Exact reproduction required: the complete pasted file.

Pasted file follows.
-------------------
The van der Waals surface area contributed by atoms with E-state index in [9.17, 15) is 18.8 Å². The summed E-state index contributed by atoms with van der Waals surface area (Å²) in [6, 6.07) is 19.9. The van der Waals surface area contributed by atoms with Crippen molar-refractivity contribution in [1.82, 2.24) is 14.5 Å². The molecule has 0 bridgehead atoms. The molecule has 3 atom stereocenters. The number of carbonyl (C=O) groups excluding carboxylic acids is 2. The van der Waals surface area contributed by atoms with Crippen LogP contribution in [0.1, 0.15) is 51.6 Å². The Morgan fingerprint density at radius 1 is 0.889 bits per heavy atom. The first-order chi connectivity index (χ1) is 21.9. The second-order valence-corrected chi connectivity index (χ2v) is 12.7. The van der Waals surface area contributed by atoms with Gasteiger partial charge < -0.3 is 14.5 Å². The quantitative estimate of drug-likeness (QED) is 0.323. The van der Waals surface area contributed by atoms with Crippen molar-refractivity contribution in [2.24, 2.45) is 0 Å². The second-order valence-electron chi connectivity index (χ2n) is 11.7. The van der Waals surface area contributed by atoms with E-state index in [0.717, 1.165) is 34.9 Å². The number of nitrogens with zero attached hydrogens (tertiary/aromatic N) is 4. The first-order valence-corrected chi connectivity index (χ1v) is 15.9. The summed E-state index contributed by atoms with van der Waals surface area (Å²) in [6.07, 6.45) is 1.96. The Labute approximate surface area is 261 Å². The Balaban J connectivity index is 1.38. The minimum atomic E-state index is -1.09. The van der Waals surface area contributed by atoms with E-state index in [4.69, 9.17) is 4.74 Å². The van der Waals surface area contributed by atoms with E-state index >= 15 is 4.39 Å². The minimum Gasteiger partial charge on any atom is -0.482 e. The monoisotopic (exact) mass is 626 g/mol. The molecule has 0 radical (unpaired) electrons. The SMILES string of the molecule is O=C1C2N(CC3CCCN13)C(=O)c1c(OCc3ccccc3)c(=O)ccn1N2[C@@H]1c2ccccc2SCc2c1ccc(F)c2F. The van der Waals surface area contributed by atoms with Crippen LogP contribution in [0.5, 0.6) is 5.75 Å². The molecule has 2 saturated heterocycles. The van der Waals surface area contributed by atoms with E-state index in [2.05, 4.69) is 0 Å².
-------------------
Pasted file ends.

The van der Waals surface area contributed by atoms with E-state index in [9.17, 15) is 18.8 Å². The summed E-state index contributed by atoms with van der Waals surface area (Å²) in [6, 6.07) is 19.9. The van der Waals surface area contributed by atoms with Crippen molar-refractivity contribution in [1.82, 2.24) is 14.5 Å². The molecule has 0 bridgehead atoms. The molecule has 3 atom stereocenters. The number of carbonyl (C=O) groups excluding carboxylic acids is 2. The van der Waals surface area contributed by atoms with Crippen LogP contribution in [0.1, 0.15) is 51.6 Å². The Morgan fingerprint density at radius 1 is 0.889 bits per heavy atom. The first-order chi connectivity index (χ1) is 21.9. The second-order valence-corrected chi connectivity index (χ2v) is 12.7. The van der Waals surface area contributed by atoms with Gasteiger partial charge < -0.3 is 14.5 Å². The quantitative estimate of drug-likeness (QED) is 0.323. The van der Waals surface area contributed by atoms with Crippen molar-refractivity contribution in [2.24, 2.45) is 0 Å². The second-order valence-electron chi connectivity index (χ2n) is 11.7. The van der Waals surface area contributed by atoms with E-state index in [0.717, 1.165) is 34.9 Å². The number of nitrogens with zero attached hydrogens (tertiary/aromatic N) is 4. The first-order valence-corrected chi connectivity index (χ1v) is 15.9. The summed E-state index contributed by atoms with van der Waals surface area (Å²) in [6.07, 6.45) is 1.96. The Labute approximate surface area is 261 Å². The Balaban J connectivity index is 1.38. The minimum atomic E-state index is -1.09. The van der Waals surface area contributed by atoms with E-state index in [4.69, 9.17) is 4.74 Å². The van der Waals surface area contributed by atoms with E-state index >= 15 is 4.39 Å². The minimum Gasteiger partial charge on any atom is -0.482 e. The monoisotopic (exact) mass is 626 g/mol. The molecule has 0 radical (unpaired) electrons. The SMILES string of the molecule is O=C1C2N(CC3CCCN13)C(=O)c1c(OCc3ccccc3)c(=O)ccn1N2[C@@H]1c2ccccc2SCc2c1ccc(F)c2F. The van der Waals surface area contributed by atoms with Crippen LogP contribution in [0.5, 0.6) is 5.75 Å². The molecule has 2 saturated heterocycles. The van der Waals surface area contributed by atoms with E-state index in [2.05, 4.69) is 0 Å².